Video

    Video New Mobile App Allows Dutch Muslims to Rate their Imams

    If a young Dutch-Moroccan app developer has his way, Muslims in the Netherlands will soon be able to rate their imams online. Mohamed Mouman says imams rarely get feedback from their followers. He believes his app can give prayer leaders a better picture of what's happening in their communities — and can also keep young people from being radicalized. Serginho Roosblad reports from Amsterdam.
    Video

    Video Moscow Condemns NATO Plans to Beef Up Defense in Eastern Europe, Baltics

    NATO Secretary General Jens Stoltenberg said Monday an upcoming "landmark summit" will enhance the alliance's defensive and deterrent presence in eastern Europe and the Baltics. He is visiting Poland ahead of the NATO Summit in Warsaw. Zlatica Hoke reports
    Video

    Video Tech Startups Showcase Wares at Amsterdam Conference

    More than 20,000 tech enthusiasts, entrepreneurs and lovers of digital technology came together in Amsterdam recently at the Next Web Conference to discuss the latest developments in digital technology, look to the future and, of course, to connect. In recent years, there has been an explosion of so-called startup businesses that have created devices and applications that have changed the way we live; but, as Serginho Roosblad reports for VOA, there are pitfalls for such startups as well.
    Video

    Video US Military's Fallen Honored With Flags

    Memorial Day is a long weekend for most Americans. For some, it is the unofficial start of summer -- local swimming pools open and outdoor grilling season begins. But Memorial Day remains true to its origins -- a day to remember the U.S. military's fallen.
    Video

    Video Rolling Thunder Rolls Into Washington

    The Rolling Thunder caravan of motorcycles rolled into Washington Sunday, to support the U.S. military on the country's Memorial Day weekend
    Video

    Video A New Reading Program Pairs Kids with Dogs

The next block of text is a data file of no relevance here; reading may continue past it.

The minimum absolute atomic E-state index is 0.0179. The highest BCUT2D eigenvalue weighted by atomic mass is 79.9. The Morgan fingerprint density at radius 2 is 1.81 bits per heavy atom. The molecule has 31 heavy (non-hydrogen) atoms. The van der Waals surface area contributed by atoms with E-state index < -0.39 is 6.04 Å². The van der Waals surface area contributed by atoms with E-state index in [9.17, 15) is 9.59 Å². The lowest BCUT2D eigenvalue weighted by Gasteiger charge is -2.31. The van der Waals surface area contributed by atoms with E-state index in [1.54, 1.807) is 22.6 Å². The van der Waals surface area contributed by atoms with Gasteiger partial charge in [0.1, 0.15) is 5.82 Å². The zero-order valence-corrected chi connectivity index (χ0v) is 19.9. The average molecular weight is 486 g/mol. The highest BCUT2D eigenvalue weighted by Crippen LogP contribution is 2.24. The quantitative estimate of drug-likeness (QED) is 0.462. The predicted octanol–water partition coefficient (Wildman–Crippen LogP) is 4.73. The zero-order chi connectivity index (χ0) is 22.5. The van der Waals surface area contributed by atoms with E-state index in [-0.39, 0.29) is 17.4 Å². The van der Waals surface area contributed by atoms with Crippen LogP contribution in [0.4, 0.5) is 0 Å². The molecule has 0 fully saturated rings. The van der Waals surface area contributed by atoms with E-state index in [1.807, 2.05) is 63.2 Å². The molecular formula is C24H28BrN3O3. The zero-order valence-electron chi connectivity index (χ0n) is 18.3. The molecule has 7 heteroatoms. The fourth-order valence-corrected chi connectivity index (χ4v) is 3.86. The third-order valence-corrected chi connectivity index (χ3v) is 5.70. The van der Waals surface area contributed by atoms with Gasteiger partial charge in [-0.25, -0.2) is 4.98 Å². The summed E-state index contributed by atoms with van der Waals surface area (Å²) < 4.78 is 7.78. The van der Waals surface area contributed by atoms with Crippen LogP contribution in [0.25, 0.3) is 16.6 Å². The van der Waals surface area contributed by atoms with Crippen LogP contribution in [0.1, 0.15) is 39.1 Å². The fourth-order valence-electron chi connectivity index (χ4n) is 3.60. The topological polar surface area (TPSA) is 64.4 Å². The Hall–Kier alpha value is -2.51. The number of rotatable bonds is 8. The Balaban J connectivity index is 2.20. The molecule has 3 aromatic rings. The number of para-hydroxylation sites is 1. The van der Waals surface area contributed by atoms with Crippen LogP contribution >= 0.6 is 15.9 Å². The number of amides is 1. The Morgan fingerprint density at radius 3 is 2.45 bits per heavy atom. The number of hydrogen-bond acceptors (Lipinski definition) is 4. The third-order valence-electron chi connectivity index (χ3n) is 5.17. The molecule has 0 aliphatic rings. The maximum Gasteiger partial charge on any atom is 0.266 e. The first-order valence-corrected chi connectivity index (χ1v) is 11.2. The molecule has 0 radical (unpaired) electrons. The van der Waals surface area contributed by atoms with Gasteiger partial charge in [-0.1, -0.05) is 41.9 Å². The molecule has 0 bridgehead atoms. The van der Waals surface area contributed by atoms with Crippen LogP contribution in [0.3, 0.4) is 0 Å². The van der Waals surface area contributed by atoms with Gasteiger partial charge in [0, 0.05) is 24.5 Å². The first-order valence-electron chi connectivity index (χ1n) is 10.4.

Dogs, it is said, are man's best friend. What some researchers have discovered is that they can also be a friend to a struggling reader. A group called Intermountain Therapy Animals trains dogs to help all kinds of kids with reading problems — from those with special needs to those for whom English is a second language. Faiza Elmasry has more on the New York chapter of R.E.A.D., or Reading Education Assistance Dogs, in this piece narrated by Faith Lapidus.
    Video

    Video Fan Base Grows for Fictional Wyoming Sheriff Longmire

    Around the world, the most enduring symbol of the U.S. is that of the cowboy. A very small percentage of Americans live in Western rural areas, and fewer still are cowboys. But the fascination with the American West is kept alive by such cultural offerings as “Longmire,” a series of books and TV episodes about a fictional Wyoming sheriff. VOA’s Greg Flakus recently spoke with Longmire’s creator, Craig Johnson, and filed this report from Houston.
    Video

    Video Chinese-Americans Heart Trump, Bucking National Trend

    A new study conducted by three Asian-American organizations shows there are three times as many Democrats as there are Republicans among Asian-American voters, and they favor Hillary Clinton over Donald Trump. But one group, called Chinese-Americans For Trump, is going against the tide and strongly supports the business tycoon. VOA’s Elizabeth Lee caught up with them at a Trump rally and reports from Anaheim, California.
    Video

    Video Reactions to Trump's Success Polarized Abroad

    What seemed impossible less than a year ago is now almost a certainty. New York real estate mogul Donald Trump has won the number of delegates needed to secure the Republican presidential nomination. The prospect has sparked as much controversy abroad as it has in the United States. Zlatica Hoke has more.
    Video

    Video F-35 Fighter Jet Draws Criticisms as Costs Mount

    America’s latest fighter plane, the F-35, has been mired in controversy. Critics cite cost, faulty design, and the attempt to use it to fill multiple roles. Even the pilot’s helmet is controversial. VOA’s Bernard Shusman reports from New York.
    Video

    Video Concerns Over Civilian Suffering as Iraqi Forces Surround Fallujah

    Thousands of residents are trapped inside the IS-held city ahead of a full scale Iraqi offensive aimed at retaking it.

    Special Report

    Adrift The Invisible African Diaspora